Much Ado About Nothing (2013)

Much Ado About Nothing

Directed by Joss Whedon, US, 2013

“Shall quips and sentences and these paper bullets of the brain awe a man from the career of his humor? No! The world must be peopled. When I said I would die a bachelor, I did not think I should live till I were married.”

– William Shakespeare, from “Much Ado About Nothing,” Act II, Scene III

When most people think of romance in Shakespeare, they think of “Romeo and Juliet.”  Enough ink has been spilled over the years arguing that the best example of real romance in the Bard’s work is instead in the comedy “Much Ado About Nothing.”  Indeed, thousands of college essays have been written that point out that the romance between Claudio and Hero in Much Ado is a send-up of Romeo and Juliet.  Of course, it is not Claudio and Hero, who mostly vehicles of plot and satire, that we remember from Much Ado, but rather Beatrice and Benedict.

The 1993 Kenneth Branagh version of the play is truer to Shakespeare’s vision, since it is set in the same time period as the play.  That does not make it a better film that Whedon’s version, however, especially since it is always easier to do Shakespeare as period-piece than set it in the present day. As 2000’s “Hamlet” (the one set in New York), 2001’s “O,” 1996’s Romeo + Juliet, and 1995’s Richard III demonstrate, this concept has had decidedly mixed results.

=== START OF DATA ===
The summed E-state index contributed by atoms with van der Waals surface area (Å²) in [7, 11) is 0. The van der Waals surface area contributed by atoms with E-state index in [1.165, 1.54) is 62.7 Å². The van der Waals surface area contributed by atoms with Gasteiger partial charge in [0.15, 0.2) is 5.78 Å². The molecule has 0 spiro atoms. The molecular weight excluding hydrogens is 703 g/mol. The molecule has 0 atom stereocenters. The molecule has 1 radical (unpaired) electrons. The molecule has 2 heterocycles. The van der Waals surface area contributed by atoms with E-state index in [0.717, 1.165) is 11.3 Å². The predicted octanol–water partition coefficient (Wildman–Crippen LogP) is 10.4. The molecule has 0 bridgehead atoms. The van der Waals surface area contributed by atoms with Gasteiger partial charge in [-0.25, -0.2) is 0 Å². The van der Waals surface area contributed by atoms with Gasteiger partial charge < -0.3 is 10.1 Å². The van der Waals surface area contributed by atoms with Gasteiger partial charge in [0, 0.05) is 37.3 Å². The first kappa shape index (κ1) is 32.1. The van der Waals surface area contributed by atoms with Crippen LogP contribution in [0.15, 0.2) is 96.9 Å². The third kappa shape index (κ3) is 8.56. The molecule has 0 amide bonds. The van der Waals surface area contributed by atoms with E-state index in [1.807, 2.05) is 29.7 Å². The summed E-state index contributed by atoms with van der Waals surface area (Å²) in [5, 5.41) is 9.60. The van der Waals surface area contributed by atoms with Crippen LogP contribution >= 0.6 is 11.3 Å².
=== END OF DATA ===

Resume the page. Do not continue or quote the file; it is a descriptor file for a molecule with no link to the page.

Much Ado’s snappy dialogue, however, lends itself better to a modern setting than the aforementioned tragedies and history plays.  It helps when the newer version is directed by the modern king of snappy dialogue and ensemble casts – Joss Whedon.

After remembering that it takes a scene or two for the mind to adjust to Shakespeare’s English, I thoroughly enjoyed Whedon’s adaptation.  Amy Acker and Alexis Denisoff are great as Beatrice and Benedict, a younger casting for the duo than the Branagh version which is probably more attuned with what Shakespeare had in mind (you can’t really ask him, he’s been dead for almost 400 years).

You might like Much Ado About Nothing if: You like the original play, the 1993 Kenneth Branagh adaptation, or romantic comedies in general.

You might not like Much Ado About Nothing if: You don’t like Shakespeare, but even if you don’t, you might still want to give this one a chance before leaving the Bard completely behind.

(c) 2013 D.G. McCabe


Argo (2012)


Directed by Ben Affleck, US, 2012

With its recent win at the Golden Globes as motivation, I saw Argo this past weekend.  I had originally thought that I would watch the movie later on HBO or Amazon.  I’m glad that I didn’t wait that long – this is a film that is worth your $8.

There is a high bar of difficulty when re-telling a true story.  After all, the audience already knows the outcome most of the time.  Although Argo isn’t based on a particularly well known story, movie critics, usually the guardians of spoiler protection, have no qualms telling the prospective audience about the movie’s outcome.  After all, you should have known ahead of time, right?

In any event it should be noted that Argo masterfully overcomes this difficulty by providing the audience with a fast paced, well constructed thriller.  I am always skeptical about directors who act in their own movies, although some (Welles, Chaplin, Olivier), have been exceptional at both acting and directing.  In this case, Ben Affleck, who was written off as washed up in Hollywood less than a decade ago, constructs the film beautifully by emotionally investing the audience in the characters and their situation.  He also does a fantastic job in the lead role of the picture, showing maturing acting skills.